America Is Hard to See

Solo en Inglès

Kids can listen and learn from this audio guide highlighting selected works in America Is Hard to See.

George Segal (1924–2000). _Walk, Don't Walk_, 1976. Plaster, cement, metal, painted wood and electric light, 109 1/8 × 72 × 74 3/8in. (277.2 × 182.9 × 188.9 cm). Whitney Museum of American Art, New York; purchase, with funds from the Louis and Bessie Adler Foundation, Inc., Seymour M. Klein, President, the Gilman Foundation, Inc., the Howard and Jean Lipman Foundation, Inc. and the National Endowment for the Arts 79.4a-f Art © The George and Helen Segal Foundation, Licensed by VAGA, New York, N.Y.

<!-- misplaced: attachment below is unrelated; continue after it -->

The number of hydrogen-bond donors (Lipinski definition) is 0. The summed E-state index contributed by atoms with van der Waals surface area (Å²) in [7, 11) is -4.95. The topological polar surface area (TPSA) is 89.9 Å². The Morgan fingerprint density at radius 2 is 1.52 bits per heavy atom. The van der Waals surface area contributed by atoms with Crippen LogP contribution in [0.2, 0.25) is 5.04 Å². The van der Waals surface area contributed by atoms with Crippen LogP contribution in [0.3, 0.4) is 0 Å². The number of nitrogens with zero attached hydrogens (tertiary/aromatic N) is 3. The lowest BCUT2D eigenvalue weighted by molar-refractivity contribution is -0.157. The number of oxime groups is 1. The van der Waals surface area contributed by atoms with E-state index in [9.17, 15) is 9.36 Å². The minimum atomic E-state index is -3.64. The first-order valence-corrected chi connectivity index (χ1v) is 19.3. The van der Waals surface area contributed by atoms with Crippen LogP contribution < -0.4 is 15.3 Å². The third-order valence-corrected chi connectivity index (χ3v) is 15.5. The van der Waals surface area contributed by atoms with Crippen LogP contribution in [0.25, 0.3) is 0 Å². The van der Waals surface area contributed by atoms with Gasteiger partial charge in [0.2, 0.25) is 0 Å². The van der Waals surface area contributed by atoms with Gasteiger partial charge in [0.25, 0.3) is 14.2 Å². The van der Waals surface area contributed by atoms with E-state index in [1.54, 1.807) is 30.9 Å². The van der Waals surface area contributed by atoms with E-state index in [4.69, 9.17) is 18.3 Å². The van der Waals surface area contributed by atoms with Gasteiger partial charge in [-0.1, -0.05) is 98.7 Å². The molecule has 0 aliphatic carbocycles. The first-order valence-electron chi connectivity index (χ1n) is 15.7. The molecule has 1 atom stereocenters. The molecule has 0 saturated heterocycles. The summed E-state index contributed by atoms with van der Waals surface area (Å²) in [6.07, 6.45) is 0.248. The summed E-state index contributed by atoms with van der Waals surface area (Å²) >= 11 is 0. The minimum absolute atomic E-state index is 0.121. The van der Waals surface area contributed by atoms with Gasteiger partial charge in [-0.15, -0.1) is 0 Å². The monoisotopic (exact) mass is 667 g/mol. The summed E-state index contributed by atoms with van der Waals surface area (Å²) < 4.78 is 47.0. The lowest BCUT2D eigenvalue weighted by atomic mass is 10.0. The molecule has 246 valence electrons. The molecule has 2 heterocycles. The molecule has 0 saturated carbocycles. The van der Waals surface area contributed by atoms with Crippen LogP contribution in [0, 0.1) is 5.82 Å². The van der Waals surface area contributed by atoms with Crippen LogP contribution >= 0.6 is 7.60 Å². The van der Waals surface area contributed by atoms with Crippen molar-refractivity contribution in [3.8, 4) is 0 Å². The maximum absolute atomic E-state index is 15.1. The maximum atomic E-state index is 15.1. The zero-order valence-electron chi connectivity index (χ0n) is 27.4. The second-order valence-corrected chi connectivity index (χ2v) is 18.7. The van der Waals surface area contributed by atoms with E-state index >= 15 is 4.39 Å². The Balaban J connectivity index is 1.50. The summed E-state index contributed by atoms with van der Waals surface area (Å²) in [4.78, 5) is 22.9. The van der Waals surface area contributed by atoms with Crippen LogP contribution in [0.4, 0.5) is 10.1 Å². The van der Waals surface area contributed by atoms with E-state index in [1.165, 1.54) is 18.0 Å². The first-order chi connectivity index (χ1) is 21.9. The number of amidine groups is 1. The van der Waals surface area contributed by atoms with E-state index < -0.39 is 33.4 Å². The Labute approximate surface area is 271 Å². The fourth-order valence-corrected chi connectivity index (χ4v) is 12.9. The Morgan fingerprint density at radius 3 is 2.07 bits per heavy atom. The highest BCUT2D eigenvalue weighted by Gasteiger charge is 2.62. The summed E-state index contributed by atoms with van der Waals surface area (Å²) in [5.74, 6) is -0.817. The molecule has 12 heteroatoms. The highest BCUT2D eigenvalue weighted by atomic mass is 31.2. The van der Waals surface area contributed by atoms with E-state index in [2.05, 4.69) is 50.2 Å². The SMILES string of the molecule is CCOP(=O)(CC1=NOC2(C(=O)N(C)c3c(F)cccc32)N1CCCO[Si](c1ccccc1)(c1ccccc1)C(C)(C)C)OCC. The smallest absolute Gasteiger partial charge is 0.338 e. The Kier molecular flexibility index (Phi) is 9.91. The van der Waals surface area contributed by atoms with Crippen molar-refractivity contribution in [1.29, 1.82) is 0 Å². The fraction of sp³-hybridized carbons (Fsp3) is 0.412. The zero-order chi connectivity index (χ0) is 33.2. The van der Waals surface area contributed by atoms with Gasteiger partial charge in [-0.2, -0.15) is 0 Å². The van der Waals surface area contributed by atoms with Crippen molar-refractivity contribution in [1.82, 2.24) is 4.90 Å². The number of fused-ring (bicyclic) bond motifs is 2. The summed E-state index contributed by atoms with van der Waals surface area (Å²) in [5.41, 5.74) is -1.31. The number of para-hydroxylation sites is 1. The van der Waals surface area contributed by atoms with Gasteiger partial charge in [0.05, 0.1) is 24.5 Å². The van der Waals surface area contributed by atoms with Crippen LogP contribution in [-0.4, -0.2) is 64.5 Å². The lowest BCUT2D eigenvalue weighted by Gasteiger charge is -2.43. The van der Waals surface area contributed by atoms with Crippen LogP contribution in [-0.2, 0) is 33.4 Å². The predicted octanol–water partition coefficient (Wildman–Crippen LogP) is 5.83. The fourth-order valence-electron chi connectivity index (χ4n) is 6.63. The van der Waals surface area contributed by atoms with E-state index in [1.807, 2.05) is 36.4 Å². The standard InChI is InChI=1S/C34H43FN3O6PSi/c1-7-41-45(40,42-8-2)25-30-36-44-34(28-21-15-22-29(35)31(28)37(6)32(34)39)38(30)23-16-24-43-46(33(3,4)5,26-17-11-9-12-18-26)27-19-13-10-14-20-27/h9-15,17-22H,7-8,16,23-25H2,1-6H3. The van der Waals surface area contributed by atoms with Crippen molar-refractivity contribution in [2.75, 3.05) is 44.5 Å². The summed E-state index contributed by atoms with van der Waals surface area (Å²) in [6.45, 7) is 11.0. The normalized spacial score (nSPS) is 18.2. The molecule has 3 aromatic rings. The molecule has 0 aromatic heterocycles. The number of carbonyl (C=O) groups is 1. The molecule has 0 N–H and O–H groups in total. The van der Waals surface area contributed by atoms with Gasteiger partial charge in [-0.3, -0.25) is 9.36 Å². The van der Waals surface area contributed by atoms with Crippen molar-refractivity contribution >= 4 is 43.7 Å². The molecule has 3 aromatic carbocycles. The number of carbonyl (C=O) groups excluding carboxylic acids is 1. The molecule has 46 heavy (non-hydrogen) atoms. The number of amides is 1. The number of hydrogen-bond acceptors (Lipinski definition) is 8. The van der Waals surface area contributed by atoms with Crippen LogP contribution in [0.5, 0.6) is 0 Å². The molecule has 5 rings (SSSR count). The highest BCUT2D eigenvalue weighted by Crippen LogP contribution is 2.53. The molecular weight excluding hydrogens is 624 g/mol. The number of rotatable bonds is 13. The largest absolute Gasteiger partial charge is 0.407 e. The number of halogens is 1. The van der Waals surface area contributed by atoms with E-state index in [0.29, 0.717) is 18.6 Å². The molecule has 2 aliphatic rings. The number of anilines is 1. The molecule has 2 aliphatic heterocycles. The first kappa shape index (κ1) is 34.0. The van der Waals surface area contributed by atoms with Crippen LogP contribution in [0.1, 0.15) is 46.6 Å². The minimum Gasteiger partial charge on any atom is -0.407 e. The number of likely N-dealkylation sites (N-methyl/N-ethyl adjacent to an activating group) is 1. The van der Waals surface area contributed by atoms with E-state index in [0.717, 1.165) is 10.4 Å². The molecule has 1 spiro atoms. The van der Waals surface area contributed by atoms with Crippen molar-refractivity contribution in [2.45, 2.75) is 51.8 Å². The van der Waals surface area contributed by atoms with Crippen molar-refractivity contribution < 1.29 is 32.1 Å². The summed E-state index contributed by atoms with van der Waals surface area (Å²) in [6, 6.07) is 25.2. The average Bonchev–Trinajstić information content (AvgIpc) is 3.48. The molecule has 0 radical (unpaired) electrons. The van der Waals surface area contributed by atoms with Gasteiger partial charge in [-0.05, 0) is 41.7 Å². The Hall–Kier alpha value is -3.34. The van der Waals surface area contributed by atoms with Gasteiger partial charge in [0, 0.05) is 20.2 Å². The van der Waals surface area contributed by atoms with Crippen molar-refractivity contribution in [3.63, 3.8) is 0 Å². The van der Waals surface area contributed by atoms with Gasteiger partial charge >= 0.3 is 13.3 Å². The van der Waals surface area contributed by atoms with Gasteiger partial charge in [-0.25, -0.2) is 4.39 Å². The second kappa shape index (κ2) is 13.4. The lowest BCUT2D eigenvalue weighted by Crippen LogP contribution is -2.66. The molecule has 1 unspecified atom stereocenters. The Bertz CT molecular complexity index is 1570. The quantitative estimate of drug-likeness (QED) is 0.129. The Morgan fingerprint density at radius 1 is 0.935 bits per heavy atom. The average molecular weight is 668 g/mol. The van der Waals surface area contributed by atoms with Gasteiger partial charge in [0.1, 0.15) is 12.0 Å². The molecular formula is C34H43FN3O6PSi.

Walk, Don’t Walk. Walk, Don’t Walk. George Segal included a real street sign in this sculpture—something we see every day. Take a look at the people standing underneath the sign. To make these figures, Segal used plaster-soaked medical bandages, which he wrapped right onto real people’s clothes, faces, and bodies. When the bandages harden he’d peel them off, and shape them into molds that he filled with plaster to make a sculpture. This means that these figures’ eyes, noses, and mouths come directly from real people’s features. But there’s almost no color, which gives them a kind of ghostly, anonymous feeling. Can you tell what’s on their minds? Do you think they’re doing anything special? Segal paid close attention to the way people walked around cities—he thought they seemed like they were hypnotized.